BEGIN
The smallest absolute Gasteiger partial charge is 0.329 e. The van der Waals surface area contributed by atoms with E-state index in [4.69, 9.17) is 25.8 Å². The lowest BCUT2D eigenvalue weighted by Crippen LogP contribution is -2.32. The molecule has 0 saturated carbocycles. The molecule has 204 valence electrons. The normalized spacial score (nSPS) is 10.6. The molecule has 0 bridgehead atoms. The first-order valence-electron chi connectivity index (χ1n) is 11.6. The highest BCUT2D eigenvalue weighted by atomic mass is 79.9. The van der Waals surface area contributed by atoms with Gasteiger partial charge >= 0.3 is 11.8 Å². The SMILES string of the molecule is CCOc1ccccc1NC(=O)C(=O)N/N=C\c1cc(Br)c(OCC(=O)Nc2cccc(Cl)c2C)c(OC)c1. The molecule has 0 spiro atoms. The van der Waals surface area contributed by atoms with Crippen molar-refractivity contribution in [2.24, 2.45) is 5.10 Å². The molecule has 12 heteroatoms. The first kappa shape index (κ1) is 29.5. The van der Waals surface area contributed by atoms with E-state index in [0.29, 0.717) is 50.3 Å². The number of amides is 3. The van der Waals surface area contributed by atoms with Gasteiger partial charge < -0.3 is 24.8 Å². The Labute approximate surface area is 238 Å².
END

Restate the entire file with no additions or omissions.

The smallest absolute Gasteiger partial charge is 0.329 e. The van der Waals surface area contributed by atoms with E-state index in [4.69, 9.17) is 25.8 Å². The lowest BCUT2D eigenvalue weighted by Crippen LogP contribution is -2.32. The molecule has 0 saturated carbocycles. The molecule has 204 valence electrons. The normalized spacial score (nSPS) is 10.6. The molecule has 0 bridgehead atoms. The first-order valence-electron chi connectivity index (χ1n) is 11.6. The highest BCUT2D eigenvalue weighted by atomic mass is 79.9. The van der Waals surface area contributed by atoms with Gasteiger partial charge >= 0.3 is 11.8 Å². The SMILES string of the molecule is CCOc1ccccc1NC(=O)C(=O)N/N=C\c1cc(Br)c(OCC(=O)Nc2cccc(Cl)c2C)c(OC)c1. The molecule has 0 spiro atoms. The van der Waals surface area contributed by atoms with Crippen molar-refractivity contribution in [2.24, 2.45) is 5.10 Å². The molecule has 12 heteroatoms. The first kappa shape index (κ1) is 29.5. The van der Waals surface area contributed by atoms with E-state index in [0.29, 0.717) is 50.3 Å². The number of amides is 3. The van der Waals surface area contributed by atoms with Gasteiger partial charge < -0.3 is 24.8 Å². The Labute approximate surface area is 238 Å².